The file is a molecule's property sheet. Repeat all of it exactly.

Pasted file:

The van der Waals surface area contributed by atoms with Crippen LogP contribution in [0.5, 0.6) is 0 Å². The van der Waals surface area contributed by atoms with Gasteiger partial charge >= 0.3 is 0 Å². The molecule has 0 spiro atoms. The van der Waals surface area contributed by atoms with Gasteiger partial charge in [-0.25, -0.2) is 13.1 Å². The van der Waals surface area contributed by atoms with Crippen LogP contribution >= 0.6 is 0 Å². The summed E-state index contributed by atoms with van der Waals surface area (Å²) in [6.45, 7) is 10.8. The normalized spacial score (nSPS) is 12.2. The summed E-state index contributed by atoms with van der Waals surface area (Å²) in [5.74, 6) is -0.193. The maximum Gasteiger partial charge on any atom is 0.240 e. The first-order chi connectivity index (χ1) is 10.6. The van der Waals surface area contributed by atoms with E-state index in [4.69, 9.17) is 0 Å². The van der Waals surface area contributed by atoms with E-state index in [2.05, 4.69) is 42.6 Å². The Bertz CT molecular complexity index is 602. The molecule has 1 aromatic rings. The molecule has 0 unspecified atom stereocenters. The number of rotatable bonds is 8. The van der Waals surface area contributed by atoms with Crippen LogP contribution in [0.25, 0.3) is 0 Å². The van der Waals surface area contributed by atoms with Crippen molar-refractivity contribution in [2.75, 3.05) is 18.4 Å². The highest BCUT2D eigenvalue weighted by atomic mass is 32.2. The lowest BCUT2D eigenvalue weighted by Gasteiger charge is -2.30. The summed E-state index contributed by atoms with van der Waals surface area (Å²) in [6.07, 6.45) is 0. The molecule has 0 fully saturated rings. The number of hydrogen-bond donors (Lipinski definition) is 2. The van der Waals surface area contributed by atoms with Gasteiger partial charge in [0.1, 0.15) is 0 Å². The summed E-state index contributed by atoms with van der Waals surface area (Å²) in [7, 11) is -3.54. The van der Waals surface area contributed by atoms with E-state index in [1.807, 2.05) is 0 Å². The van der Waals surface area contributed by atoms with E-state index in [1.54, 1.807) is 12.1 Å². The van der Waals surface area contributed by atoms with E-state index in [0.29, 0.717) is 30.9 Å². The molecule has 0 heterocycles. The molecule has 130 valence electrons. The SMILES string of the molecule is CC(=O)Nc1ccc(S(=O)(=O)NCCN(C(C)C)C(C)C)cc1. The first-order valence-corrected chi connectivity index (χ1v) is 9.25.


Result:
The van der Waals surface area contributed by atoms with Crippen LogP contribution in [0.5, 0.6) is 0 Å². The van der Waals surface area contributed by atoms with Gasteiger partial charge >= 0.3 is 0 Å². The molecule has 0 spiro atoms. The van der Waals surface area contributed by atoms with Gasteiger partial charge in [-0.25, -0.2) is 13.1 Å². The van der Waals surface area contributed by atoms with Crippen LogP contribution >= 0.6 is 0 Å². The summed E-state index contributed by atoms with van der Waals surface area (Å²) in [6.45, 7) is 10.8. The normalized spacial score (nSPS) is 12.2. The summed E-state index contributed by atoms with van der Waals surface area (Å²) in [5.74, 6) is -0.193. The maximum Gasteiger partial charge on any atom is 0.240 e. The first-order chi connectivity index (χ1) is 10.6. The van der Waals surface area contributed by atoms with E-state index in [4.69, 9.17) is 0 Å². The van der Waals surface area contributed by atoms with E-state index in [2.05, 4.69) is 42.6 Å². The Bertz CT molecular complexity index is 602. The molecule has 1 aromatic rings. The molecule has 0 unspecified atom stereocenters. The number of rotatable bonds is 8. The van der Waals surface area contributed by atoms with Crippen LogP contribution in [0.25, 0.3) is 0 Å². The van der Waals surface area contributed by atoms with Crippen molar-refractivity contribution in [2.75, 3.05) is 18.4 Å². The highest BCUT2D eigenvalue weighted by atomic mass is 32.2. The lowest BCUT2D eigenvalue weighted by Gasteiger charge is -2.30. The summed E-state index contributed by atoms with van der Waals surface area (Å²) in [6.07, 6.45) is 0. The molecule has 0 fully saturated rings. The number of hydrogen-bond donors (Lipinski definition) is 2. The van der Waals surface area contributed by atoms with Gasteiger partial charge in [0.1, 0.15) is 0 Å². The summed E-state index contributed by atoms with van der Waals surface area (Å²) in [7, 11) is -3.54. The van der Waals surface area contributed by atoms with E-state index in [1.807, 2.05) is 0 Å². The van der Waals surface area contributed by atoms with E-state index in [1.54, 1.807) is 12.1 Å². The van der Waals surface area contributed by atoms with E-state index in [0.29, 0.717) is 30.9 Å². The molecule has 0 heterocycles. The molecule has 130 valence electrons. The SMILES string of the molecule is CC(=O)Nc1ccc(S(=O)(=O)NCCN(C(C)C)C(C)C)cc1. The first-order valence-corrected chi connectivity index (χ1v) is 9.25.